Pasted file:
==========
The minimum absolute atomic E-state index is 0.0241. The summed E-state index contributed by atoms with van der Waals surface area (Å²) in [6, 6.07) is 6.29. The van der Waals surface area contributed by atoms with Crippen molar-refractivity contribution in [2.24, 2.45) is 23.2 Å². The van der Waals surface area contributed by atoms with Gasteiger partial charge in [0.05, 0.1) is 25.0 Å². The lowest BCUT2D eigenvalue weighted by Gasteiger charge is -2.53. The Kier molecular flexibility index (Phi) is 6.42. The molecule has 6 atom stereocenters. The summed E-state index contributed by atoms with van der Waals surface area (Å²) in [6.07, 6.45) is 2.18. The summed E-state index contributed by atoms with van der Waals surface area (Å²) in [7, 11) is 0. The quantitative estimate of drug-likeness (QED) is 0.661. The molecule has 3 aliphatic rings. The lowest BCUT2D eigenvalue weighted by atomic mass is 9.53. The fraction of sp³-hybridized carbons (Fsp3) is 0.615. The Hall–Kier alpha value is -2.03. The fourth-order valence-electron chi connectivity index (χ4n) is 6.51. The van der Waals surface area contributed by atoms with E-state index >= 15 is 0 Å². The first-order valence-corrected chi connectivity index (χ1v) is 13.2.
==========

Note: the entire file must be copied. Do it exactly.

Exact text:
The minimum absolute atomic E-state index is 0.0241. The summed E-state index contributed by atoms with van der Waals surface area (Å²) in [6, 6.07) is 6.29. The van der Waals surface area contributed by atoms with Crippen molar-refractivity contribution in [2.24, 2.45) is 23.2 Å². The van der Waals surface area contributed by atoms with Gasteiger partial charge in [0.05, 0.1) is 25.0 Å². The lowest BCUT2D eigenvalue weighted by Gasteiger charge is -2.53. The Kier molecular flexibility index (Phi) is 6.42. The molecule has 6 atom stereocenters. The summed E-state index contributed by atoms with van der Waals surface area (Å²) in [6.07, 6.45) is 2.18. The summed E-state index contributed by atoms with van der Waals surface area (Å²) in [7, 11) is 0. The quantitative estimate of drug-likeness (QED) is 0.661. The molecule has 3 aliphatic rings. The lowest BCUT2D eigenvalue weighted by atomic mass is 9.53. The fraction of sp³-hybridized carbons (Fsp3) is 0.615. The Hall–Kier alpha value is -2.03. The fourth-order valence-electron chi connectivity index (χ4n) is 6.51. The van der Waals surface area contributed by atoms with E-state index >= 15 is 0 Å². The first-order valence-corrected chi connectivity index (χ1v) is 13.2.